A group of heavyweight IT companies have pledged support for a nationwide campaign to eliminate the educational disadvantages suffered by an estimated two million children on the "wrong side" of the UK's so-called digital divide.
Equity was officially launched by Estelle Morris, chairman of the E-Learning Foundation, at the charity's E-Learning Unlimited conference in London today.
The organisation aims to increase awareness among schools of the practical steps they can take to address the digital divide.
While schools are better equipped than ever before, the variation in the quality of learning that takes place at home is huge, according to Equity.
As children only spend 15 per cent of their lives at school, the learning that takes place in the home is extremely important to their future success.
The charity noted that access to computing technology at home has been proven significantly to influence educational outcomes. Yet low income families are five times less likely to own a computer than high income families.
At the same time, while there is a growing preference for portable technologies within schools, fewer than 20 per cent of schools loan computers for home use.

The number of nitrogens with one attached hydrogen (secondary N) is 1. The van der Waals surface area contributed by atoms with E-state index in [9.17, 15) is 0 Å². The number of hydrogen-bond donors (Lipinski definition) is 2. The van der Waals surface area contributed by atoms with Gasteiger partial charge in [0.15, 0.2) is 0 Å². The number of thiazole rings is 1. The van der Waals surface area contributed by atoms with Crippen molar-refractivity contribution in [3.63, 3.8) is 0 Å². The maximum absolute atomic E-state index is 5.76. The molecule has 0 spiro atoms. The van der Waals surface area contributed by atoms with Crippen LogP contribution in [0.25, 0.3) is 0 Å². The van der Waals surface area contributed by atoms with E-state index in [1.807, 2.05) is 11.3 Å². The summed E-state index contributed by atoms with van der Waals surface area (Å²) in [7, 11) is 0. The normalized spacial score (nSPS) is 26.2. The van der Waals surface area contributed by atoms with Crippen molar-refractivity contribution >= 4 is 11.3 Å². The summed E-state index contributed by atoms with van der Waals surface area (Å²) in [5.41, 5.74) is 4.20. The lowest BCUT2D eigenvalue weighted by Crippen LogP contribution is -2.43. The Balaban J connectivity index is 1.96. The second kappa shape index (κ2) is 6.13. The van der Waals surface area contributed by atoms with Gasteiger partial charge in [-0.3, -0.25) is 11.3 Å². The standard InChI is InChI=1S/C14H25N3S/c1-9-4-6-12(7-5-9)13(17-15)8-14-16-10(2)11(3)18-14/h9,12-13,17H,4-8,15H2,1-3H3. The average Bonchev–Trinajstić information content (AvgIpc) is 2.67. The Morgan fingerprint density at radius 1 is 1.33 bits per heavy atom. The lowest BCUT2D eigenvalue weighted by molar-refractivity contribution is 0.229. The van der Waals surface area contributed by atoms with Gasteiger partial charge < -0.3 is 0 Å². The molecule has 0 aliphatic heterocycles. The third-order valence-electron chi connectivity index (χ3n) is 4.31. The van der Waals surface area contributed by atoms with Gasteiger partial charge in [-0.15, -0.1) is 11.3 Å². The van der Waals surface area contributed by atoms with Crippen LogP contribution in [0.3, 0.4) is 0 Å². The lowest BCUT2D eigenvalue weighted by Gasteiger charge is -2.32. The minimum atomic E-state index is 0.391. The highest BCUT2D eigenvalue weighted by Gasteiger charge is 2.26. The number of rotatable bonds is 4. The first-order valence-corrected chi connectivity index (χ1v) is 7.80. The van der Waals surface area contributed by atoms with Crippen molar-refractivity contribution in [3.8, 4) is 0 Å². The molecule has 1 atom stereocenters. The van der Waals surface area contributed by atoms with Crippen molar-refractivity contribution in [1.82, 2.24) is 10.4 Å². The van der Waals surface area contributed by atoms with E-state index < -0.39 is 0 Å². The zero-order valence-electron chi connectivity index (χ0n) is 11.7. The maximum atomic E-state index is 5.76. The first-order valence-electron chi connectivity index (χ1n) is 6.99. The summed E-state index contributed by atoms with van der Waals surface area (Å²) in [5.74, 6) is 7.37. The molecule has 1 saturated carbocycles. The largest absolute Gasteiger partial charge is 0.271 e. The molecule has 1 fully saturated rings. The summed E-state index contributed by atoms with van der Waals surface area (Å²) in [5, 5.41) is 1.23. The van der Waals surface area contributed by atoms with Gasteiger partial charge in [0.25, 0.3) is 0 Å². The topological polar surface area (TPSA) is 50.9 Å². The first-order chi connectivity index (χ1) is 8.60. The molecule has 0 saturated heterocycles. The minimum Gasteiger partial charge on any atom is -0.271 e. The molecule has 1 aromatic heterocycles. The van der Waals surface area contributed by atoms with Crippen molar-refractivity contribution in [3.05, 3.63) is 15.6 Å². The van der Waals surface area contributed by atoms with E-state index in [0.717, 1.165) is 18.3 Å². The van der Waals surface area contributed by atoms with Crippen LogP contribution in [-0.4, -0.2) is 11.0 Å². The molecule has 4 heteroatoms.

"I am delighted to be involved in the digital divide campaign to ensure that every school is made aware of what steps it can take to address the digital divide as it affects local children, and provide a range of opportunities for ICT suppliers, government agencies, charities and other organisations to make a contribution," said Morris.
"To achieve the maximum impact we need a wide range of organisations to participate and make a contribution. Together we really can make a difference to the lives of our young people."
Stephen Uden, head of citizenship, programmes and relationships, public sector, at Microsoft, added: "Given the extensive opportunities for learning opened up through technology, it is vital to ensure that everybody has full access to its benefits."
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